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Nutrition & Exercise

Healthy Lifestyle

As a cancer survivor, or just newly diagnosed it is important to engage in healthy lifestyle with attention to nutrition, physical activity, and weight management. Healthy lifestyle habits have been associated with improved overall health, a reduced risk of cancer recurrence, and improved survival.


Maintain a heath diet high in fruits, vegetables, whole grains and lower red meat consumption and processed meats. Cut down on sugar and fats. They say “EAT THE RAINBOW” for vegetables.

  1. Create a plate that is 55% lean protein, 30% fruits/vegetables, 15% whole grain, nuts/and or seeds.

  2. Eat minimum of (5) serving of fruits and vegetables a day. Choose a variety of colors. Eat more vegetables than fruits.

  3. Choose 100% whole grain foods, higher in fiber breads and cereal, including barley, oats and quinoa.

  4. Water intake daily at least 60-90 ounces. Are body is approximately 50-65% water. This helps for all systems to function at optimal levels.

  5. If you are allergic to gluten, choose fresh fruits and vegetables, fresh meats, eggs, most cheese, nuts and beans in their whole form, plain yogurt, quinoa, buckwheat, flaxseed, chia, sorghum) Always need to look on back of package if anything has been pre-cut and packaged for cross-contamination.

Types of food you should eat to combat inflammation on our bodies

  • Fruits, such as apples, berries, fresh pineapple, lemons, limes

  • Vegetables, such as onions, greens (spinach, broccoli, kale), garlic

  • Spices such as cinnamon, ginger, basil, mint, parsley, rosemary

  • Nuts and seeds, such as sunflower, walnuts, Brazilian, almonds

  • Beverages, such as green tea, black tea and lots of WATER!

We can’t change our old habits overnight. Try and start to introduce at least one anti-inflammatory food into every meal.

Protein sources

  1. Choose lean protein sources, such as fish and poultry.

  2. Eat healthy fats, consuming salmon, sardines and tune at least twice a week.Limit red meat. Eat no more thank 18 ounces each week.

  3. Avoid process meats, such as sandwich meats, ham, back, hot dogs and sausage.


Avoid sugary drinks and processed food

  1. Choose water instead of soda, sweet tea, energy drinks and sports drinks.

  2. Avoid Foods high in sugar and high in fat such as desserts and chips.

  3. Avoid fast food and fried foods.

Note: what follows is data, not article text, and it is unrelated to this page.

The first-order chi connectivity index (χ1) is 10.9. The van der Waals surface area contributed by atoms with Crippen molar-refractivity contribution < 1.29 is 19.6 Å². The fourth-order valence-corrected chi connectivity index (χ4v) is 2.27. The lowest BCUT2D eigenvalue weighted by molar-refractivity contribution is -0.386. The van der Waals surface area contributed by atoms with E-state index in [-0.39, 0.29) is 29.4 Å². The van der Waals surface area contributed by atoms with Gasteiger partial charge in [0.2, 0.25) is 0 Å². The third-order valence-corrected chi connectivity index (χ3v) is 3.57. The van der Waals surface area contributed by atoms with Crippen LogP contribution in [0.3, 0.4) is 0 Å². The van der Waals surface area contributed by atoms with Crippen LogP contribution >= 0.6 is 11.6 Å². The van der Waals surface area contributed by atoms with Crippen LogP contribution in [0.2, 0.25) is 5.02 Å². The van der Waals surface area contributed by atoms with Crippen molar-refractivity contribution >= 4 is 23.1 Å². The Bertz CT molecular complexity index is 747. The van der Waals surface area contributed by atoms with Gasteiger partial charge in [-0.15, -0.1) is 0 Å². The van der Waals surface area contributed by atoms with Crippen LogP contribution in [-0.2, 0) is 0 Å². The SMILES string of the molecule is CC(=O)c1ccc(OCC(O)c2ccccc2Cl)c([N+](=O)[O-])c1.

4. Avoid foods that cause inflammation. I know we think of inflammation outside of the body, inflammation inside the body can cause strokes, heart disease, diabetes cancer, arthritis and various other diseases.

  5. Foods cooked in high temperature, high in sugar, and hydrogenated or refined oils (chips, margarine and many processed foods), more than likely you will experience inflammation.

Limit alcohol intake

  1. Limit intake to one drink per day for women.

  2. Limit intake to two drinks per day for men.

  3. A drink = 2 ounces of liquor, 6 ounces of wine, or 8 ounces of beer.


  5. CONSULT with doctor on what supplements might benefit your particular type of cancer.

Physical activity

  1. Avoid inactivity. Sit less and move more.

  2. Do whatever physical activity you enjoy most and gets you moving.

  3. Physical activity for the week should be at least 150 minutes of moderate intensity activity and 75 minutes of vigorous activity.

  4. If you just had surgery be sure you follow doctor’s orders. Be sure that you are at least sitting up often if confined to bed and start walking on your own as soon as you able. The quicker the better for speedy recovery.

  5. If you were inactive prior to diagnosis, start with low-intensity and increase intestate slowly.

  6. Two or three sessions per week of strength training that include major muscle groups.This not only helps with everyday activity as well as bone density

  7. If you are suffering from peripheral neuropathy you should consider alternative aerobic exercises such as stationary biking or water aerobics instead of walking or running.

  8. Physical activity improves bone health, energy level, mood, physical condition and body image.

  9. Get involved in activities that might surround you with other that have been through and are going through what you have been experiencing. Most oncology offices know or who to direct you to for help in this area.


Light Exercise

  • No noticeable change in breathing pattern

  • Biking at 5 miles per hour or less

  • Bowling

  • Slow walking

  • Yoga

  • Tai Chi


Moderate Exercise

  • Should be a little out of breath and feel your heart beating faster.

  • Biking on level ground or a few hills

  • Dancing

  • Brisk walking

  • Tennis – doubles

  • Water aerobics

  • Yoga


Vigorous Exercise

  • Should be breathing more rapidly and can only say a few words without stopping to watch your breath:

  • Biking at 10 miles per hour or greater

  • Hiking uphill

  • Jumping rope

  • Martial arts

  • Race walking

  • Running

  • Swimming laps

  • Tennis – singles

  • Yoga- high intensity

You may find some foods that repeat themselves. (This means they are VERY important to start including in each meal. If you currently have been eating processed, packaged or eating out often, it takes time to for these lifestyle changes. Just baby steps at a time. We can’t change everything overnight. WE don’t needed any added stress, so slowly add in the foods we need to be eating as well as start moving at a low intensity.

IF ARE NOT DOING ANYTHING AND WERE NOT PRIOR TO DIAGNOSIS, start on #1 for Physical Activity. Most important step of all. One day at a time, one step at a time. Just start moving.

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